According to the US Department of Education, students whose family incomes fall in the bottom 20 percent are five times more likely than wealthier peers to drop out of high school. Getting to graduation day, therefore, can be anything but a straightforward proposition.
"Some kids [did] extremely well one year, and then they'd go into a tailspin," says Anne Larkin, director of Say Yes and a professor at Lesley University School of Education, which partners with Say Yes. She says many of the students are first-generation Americans or immigrants who had to learn English.
Of the 69 selected to receive free tuition, 50 are graduating this year. Forty-five will start college in the fall, with the remaining students either postponing a start date or considering options like the military. Coordinators of the program are continuing to work with the remaining students to help them complete their requirements. Those who won't finish this year can still receive college tuition if they complete high school by July 2003.
Parents, including Pereira, concede that paying for tuition at most colleges would be an enormous struggle without aid. And the chapter's academic mentoring has been crucial to prevent many students from slipping.
"There are quite a few who say, 'Forget it - I'm not going to college,' " says Jose Ribeiro, Say Yes project coordinator. Some have run afoul of the law, he adds, or feel that earning $12 an hour beats solving algebra problems. Others plan to take time off before college. (In addition, 50 percent of the Cambridge chapter was diagnosed with learning disorders.)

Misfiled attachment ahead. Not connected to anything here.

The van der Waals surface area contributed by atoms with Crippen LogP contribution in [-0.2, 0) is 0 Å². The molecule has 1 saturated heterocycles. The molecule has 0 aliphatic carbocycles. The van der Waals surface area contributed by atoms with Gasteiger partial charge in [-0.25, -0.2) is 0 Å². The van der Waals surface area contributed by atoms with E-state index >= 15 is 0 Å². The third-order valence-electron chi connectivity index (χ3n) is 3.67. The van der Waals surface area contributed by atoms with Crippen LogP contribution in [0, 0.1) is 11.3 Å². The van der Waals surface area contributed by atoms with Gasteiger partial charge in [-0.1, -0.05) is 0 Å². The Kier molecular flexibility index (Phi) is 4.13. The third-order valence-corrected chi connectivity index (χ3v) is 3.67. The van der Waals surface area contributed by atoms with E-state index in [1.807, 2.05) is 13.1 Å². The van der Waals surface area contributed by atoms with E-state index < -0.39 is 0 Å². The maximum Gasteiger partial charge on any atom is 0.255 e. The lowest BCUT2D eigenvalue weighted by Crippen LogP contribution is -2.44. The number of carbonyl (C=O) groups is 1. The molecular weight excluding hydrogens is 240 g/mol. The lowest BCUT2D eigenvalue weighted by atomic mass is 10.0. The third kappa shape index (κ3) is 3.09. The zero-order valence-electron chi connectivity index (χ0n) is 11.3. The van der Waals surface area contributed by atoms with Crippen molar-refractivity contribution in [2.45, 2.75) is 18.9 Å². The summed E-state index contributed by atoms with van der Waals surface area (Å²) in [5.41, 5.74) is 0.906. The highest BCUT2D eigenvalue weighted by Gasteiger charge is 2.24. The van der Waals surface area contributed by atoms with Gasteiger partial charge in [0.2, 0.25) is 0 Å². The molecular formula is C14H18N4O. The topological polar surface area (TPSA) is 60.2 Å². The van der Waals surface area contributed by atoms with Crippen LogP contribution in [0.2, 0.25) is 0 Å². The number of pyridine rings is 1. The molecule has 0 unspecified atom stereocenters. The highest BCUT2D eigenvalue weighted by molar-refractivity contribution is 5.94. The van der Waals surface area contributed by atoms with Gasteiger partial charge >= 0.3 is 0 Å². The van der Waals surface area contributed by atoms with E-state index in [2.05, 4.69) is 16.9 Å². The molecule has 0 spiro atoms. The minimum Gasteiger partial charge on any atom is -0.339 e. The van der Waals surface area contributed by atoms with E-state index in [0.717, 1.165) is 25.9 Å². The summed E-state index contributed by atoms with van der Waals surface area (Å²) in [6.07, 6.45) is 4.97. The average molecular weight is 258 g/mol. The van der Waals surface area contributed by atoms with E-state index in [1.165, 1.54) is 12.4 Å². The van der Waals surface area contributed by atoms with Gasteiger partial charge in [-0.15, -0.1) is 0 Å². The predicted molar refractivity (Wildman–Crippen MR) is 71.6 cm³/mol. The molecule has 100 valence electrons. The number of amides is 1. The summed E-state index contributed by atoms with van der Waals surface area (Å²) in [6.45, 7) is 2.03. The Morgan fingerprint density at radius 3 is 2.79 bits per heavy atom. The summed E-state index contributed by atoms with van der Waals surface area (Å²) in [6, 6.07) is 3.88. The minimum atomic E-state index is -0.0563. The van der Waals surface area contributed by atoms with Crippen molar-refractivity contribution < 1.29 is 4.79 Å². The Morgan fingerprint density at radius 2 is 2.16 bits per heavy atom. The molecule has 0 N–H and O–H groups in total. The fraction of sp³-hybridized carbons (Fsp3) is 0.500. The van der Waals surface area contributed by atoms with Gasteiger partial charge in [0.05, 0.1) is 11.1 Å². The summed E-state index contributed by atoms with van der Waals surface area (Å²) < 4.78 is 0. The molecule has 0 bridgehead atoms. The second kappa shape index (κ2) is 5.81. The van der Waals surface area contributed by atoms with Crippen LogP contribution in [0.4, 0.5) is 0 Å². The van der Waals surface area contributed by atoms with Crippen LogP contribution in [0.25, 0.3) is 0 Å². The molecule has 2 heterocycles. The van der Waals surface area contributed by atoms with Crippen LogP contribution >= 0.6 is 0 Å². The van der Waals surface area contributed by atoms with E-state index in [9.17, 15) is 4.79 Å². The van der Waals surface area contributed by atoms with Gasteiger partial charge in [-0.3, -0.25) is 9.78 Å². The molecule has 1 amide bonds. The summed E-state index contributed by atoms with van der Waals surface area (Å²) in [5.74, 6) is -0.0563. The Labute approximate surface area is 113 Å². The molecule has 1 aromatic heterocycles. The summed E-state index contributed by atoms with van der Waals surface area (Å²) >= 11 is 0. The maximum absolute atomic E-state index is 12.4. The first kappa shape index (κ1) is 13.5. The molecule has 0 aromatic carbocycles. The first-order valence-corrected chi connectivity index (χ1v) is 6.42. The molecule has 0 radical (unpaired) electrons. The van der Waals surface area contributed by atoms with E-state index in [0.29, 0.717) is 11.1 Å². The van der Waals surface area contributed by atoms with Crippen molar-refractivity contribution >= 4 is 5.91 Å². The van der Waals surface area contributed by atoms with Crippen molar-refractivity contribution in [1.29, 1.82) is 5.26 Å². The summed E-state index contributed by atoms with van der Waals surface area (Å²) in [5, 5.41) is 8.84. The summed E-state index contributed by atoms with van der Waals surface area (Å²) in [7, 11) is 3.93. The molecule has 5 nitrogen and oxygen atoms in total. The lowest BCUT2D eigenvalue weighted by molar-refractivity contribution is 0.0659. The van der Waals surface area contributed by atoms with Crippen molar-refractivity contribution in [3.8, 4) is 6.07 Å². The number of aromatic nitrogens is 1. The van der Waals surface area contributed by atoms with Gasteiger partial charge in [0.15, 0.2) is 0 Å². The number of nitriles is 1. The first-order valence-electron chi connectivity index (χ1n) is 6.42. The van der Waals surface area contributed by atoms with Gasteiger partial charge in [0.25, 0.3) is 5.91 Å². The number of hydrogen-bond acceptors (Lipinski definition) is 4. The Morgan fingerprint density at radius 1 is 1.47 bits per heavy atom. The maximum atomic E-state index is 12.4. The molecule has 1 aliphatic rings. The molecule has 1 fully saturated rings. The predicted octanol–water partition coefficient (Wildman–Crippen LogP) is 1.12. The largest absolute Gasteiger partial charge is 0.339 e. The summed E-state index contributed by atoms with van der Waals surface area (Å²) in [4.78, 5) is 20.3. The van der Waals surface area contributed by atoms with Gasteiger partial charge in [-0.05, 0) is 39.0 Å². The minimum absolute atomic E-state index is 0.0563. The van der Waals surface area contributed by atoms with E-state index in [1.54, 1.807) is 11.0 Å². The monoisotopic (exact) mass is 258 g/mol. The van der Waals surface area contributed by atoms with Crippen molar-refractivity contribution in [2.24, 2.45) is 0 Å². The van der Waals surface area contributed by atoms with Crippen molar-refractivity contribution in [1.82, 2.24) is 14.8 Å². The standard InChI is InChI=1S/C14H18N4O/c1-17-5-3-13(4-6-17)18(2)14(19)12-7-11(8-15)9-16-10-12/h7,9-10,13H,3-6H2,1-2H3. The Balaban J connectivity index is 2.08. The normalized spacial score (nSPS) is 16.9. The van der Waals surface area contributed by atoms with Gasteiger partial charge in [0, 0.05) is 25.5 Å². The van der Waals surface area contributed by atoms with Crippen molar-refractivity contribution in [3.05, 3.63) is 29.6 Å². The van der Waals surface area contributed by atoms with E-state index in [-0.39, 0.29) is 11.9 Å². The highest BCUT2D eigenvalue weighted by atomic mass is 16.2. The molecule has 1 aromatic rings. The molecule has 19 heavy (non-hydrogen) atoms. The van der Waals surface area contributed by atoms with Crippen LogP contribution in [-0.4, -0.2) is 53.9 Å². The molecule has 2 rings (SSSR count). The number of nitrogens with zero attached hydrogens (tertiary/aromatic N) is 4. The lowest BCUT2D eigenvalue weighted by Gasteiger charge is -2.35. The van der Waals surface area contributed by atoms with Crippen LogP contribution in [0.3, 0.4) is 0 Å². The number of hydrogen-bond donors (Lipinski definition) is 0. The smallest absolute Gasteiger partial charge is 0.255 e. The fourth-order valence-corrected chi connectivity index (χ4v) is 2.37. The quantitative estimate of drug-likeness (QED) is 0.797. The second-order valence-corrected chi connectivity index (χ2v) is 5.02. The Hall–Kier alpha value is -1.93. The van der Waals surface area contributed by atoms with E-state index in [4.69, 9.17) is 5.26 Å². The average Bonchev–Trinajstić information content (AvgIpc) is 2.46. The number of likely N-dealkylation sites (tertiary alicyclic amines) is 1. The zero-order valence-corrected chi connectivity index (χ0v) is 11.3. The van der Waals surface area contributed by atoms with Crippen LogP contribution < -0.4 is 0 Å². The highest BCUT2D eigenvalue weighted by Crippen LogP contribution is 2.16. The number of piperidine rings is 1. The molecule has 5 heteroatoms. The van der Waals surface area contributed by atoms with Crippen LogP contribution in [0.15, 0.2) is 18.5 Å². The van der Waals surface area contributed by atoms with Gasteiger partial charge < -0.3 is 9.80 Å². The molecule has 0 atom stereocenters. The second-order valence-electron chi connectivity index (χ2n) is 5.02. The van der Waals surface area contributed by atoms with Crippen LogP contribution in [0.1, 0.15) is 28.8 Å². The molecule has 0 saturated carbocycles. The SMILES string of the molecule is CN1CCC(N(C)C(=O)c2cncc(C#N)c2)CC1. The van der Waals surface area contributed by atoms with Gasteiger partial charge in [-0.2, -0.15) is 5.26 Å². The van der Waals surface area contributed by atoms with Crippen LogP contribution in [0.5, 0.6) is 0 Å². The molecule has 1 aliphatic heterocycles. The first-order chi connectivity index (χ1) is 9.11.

But despite seemingly insurmountable challenges at times, Ribeiro points to many kids who intended to drop out, but then overcame their setbacks. "The ones who really were almost going down the drain - determined to fight the gift they were given - in the last year or two, they just woke up," he says.
In eighth and ninth grade, Michael was one who felt frustrated with state tests and schoolwork, and wanted nothing to do with college. "I was getting aggravated with the work ... and everyone telling me what to do," he says. "I had a few talks with Mr. Ribeiro and he changed my mind. He ... said I had potential. This year ... I've gotten honor roll."
Michael plans to attend St. Joseph's College in Maine. What especially helped him, he says, was the tutoring Say Yes provided. On average, the program spends about $500 per child per year.
The support comes in a variety of ways. When Stella Poco's friends were using drugs, the program linked her with a counselor. When Stella was failing math, a private tutor helped her pass. "I don't know if I still would have gotten my act together," she says.
Ribeiro and Larkin plan to talk regularly with those who move on to college and offer academic or emotional support to help them graduate. "Many kids say, 'I'm not college material,' and I tell them, 'What's college material?' I was the first one in my family to go to college. My mother had third-grade education and my father had fourth-grade education. I have two bachelor's, two master's and a Ph.D."
(c) Copyright 2001. The Christian Science Monitor